Cork products are made from the bark of the cork oak tree. Ancient civilizations in Egypt, China, Babylon, and Persia have used this material for centuries. Cork oak trees grow in a vast Mediterranean forest region called the “Montado” which stretches across parts of Portugal, Italy, Algeria, Morocco, France, Tunisia and Spain. According to the World Wildlife Fund (WWF), “cork oak forests support one of the highest levels of biodiversity among forest habitats, as well as the highest diversity of plants found anywhere in the world.” The Montado forests are a designated UNESCO site. They support diverse ecosystems with grasslands and forests that provide a haven for grazing animals, bird species and pollinators, many of which are highly endangered. The Montado plays a vital role in fighting global warming by absorbing over 10 million tons of CO2 emissions each year, thereby reducing greenhouse gases and supporting oxygen production. Cork oak forests are protected natural treasures in Portugal and the harvesting of cork bark is strictly regulated. The Montado was the first forest in the world certified by the Forest Stewardship Council (FSC) and adheres to the world’s most strict forest management regulations.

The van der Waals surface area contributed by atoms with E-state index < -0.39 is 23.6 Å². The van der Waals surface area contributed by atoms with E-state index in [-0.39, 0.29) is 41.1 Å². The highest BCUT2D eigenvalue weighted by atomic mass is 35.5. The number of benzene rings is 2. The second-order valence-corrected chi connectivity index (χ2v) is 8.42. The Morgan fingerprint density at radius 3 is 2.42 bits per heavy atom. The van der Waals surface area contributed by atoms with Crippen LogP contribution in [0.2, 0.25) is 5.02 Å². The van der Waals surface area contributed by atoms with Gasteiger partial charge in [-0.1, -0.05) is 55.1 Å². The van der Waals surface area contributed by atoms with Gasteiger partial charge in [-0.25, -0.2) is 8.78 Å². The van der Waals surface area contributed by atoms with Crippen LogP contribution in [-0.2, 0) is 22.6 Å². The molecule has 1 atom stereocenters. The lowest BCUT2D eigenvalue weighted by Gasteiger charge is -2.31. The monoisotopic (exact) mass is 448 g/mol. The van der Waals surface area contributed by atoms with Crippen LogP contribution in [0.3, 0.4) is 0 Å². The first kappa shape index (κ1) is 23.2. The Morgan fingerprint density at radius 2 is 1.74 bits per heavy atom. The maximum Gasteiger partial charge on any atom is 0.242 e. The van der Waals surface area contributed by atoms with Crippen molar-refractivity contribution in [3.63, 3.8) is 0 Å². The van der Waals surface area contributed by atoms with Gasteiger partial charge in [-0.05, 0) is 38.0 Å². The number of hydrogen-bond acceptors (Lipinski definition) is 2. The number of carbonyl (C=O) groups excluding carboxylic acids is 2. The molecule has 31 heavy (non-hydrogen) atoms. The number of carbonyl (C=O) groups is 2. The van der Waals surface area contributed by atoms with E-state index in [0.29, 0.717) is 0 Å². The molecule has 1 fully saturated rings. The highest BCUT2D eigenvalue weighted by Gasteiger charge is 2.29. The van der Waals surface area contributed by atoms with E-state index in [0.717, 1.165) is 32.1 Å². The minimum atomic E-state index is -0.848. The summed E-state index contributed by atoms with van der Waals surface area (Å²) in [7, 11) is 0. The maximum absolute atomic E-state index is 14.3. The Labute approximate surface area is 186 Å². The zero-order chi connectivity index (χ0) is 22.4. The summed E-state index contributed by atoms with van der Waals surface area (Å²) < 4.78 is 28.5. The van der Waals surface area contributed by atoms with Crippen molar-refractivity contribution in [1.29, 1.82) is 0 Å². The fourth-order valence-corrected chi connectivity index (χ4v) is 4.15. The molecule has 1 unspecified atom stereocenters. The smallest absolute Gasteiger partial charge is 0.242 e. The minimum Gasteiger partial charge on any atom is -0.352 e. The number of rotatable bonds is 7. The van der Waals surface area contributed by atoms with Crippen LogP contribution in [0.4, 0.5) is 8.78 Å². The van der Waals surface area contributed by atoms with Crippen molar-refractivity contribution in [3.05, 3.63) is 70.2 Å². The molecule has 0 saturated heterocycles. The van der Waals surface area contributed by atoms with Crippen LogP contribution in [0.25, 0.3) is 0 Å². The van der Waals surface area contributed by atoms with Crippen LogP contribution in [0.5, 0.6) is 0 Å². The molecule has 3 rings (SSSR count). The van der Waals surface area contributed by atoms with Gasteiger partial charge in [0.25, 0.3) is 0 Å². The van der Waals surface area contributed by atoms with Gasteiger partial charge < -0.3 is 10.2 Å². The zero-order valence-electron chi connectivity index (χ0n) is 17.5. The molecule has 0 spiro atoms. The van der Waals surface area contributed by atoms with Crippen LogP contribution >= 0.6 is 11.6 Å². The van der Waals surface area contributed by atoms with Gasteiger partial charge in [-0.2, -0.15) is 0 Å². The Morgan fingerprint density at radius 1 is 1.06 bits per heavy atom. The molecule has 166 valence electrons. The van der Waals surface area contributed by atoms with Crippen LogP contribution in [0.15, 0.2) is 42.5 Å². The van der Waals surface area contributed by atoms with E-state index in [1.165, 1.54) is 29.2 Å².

A Cork Harvesting Tradition
Many cork harvesters live within the Montado. These individuals and their families truly appreciate the trees as both a home and a workspace. Harvesters understand the need to tread lightly so that their generations-old occupation can be preserved. Therefore, cork bark is skillfully peeled away from mature trees by hand. This ancient art form has been passed down the generations.
Many cork farmers today harvest the same trees that their grandparents and great grandparents did decades ago. Miraculously, after de-barking, the cork oak tree continues to live and will regenerate new bark every 9 years, which allows for continual harvesting for years to come. Not a single tree is cut down in the harvesting of cork and the trees will live on for up to 250 years.
Cork is removed by hand from a mature tree in 1’ by 3’ pieces. Only 50% or less of the tree’s overall bark is removed during a harvest which helps the trees defend against weather and natural predators like insects. Once the cork bark is harvested, it is left outside to air-out for six months. Cork floors are made using left-over materials from the manufacturing of cork bottle
stoppers. Even the dust is used. Since no precious cork is wasted, the environmental impact is minimal and the integrity of the Montado is maintained.